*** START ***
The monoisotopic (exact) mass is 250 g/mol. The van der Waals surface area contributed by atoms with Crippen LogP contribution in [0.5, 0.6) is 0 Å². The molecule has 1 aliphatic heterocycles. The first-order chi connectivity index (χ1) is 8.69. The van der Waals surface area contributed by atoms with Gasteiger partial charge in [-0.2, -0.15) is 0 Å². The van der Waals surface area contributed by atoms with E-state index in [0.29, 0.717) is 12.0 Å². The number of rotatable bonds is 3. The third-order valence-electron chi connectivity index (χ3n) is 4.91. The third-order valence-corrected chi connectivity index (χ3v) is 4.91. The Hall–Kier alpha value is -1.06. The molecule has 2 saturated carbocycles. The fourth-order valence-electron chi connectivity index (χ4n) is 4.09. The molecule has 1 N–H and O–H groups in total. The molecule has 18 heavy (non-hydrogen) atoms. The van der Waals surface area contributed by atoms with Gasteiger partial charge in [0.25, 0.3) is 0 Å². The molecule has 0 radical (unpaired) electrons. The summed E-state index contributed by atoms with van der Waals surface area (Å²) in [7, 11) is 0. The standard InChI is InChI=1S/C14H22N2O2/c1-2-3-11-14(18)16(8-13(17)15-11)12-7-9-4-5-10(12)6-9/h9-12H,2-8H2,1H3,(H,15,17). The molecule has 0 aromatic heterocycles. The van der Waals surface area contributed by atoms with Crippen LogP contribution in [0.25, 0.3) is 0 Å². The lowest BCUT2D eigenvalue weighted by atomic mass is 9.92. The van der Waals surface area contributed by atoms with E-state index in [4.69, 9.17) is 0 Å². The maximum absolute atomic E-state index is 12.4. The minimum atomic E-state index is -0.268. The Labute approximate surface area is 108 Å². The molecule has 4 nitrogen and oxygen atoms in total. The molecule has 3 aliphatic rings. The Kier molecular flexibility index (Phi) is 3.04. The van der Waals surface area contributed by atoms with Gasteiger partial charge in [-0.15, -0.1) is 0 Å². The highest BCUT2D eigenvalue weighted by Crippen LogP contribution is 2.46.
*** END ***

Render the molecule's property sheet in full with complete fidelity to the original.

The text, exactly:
The monoisotopic (exact) mass is 250 g/mol. The van der Waals surface area contributed by atoms with Crippen LogP contribution in [0.5, 0.6) is 0 Å². The molecule has 1 aliphatic heterocycles. The first-order chi connectivity index (χ1) is 8.69. The van der Waals surface area contributed by atoms with Gasteiger partial charge in [-0.2, -0.15) is 0 Å². The van der Waals surface area contributed by atoms with E-state index in [0.29, 0.717) is 12.0 Å². The number of rotatable bonds is 3. The third-order valence-electron chi connectivity index (χ3n) is 4.91. The third-order valence-corrected chi connectivity index (χ3v) is 4.91. The Hall–Kier alpha value is -1.06. The molecule has 2 saturated carbocycles. The fourth-order valence-electron chi connectivity index (χ4n) is 4.09. The molecule has 1 N–H and O–H groups in total. The molecule has 18 heavy (non-hydrogen) atoms. The van der Waals surface area contributed by atoms with Gasteiger partial charge in [0.25, 0.3) is 0 Å². The molecule has 0 radical (unpaired) electrons. The summed E-state index contributed by atoms with van der Waals surface area (Å²) in [7, 11) is 0. The standard InChI is InChI=1S/C14H22N2O2/c1-2-3-11-14(18)16(8-13(17)15-11)12-7-9-4-5-10(12)6-9/h9-12H,2-8H2,1H3,(H,15,17). The molecule has 0 aromatic heterocycles. The van der Waals surface area contributed by atoms with Crippen LogP contribution in [0.25, 0.3) is 0 Å². The lowest BCUT2D eigenvalue weighted by atomic mass is 9.92. The van der Waals surface area contributed by atoms with E-state index in [4.69, 9.17) is 0 Å². The maximum absolute atomic E-state index is 12.4. The minimum atomic E-state index is -0.268. The Labute approximate surface area is 108 Å². The molecule has 4 nitrogen and oxygen atoms in total. The molecule has 3 aliphatic rings. The Kier molecular flexibility index (Phi) is 3.04. The van der Waals surface area contributed by atoms with Gasteiger partial charge in [-0.15, -0.1) is 0 Å². The highest BCUT2D eigenvalue weighted by Crippen LogP contribution is 2.46.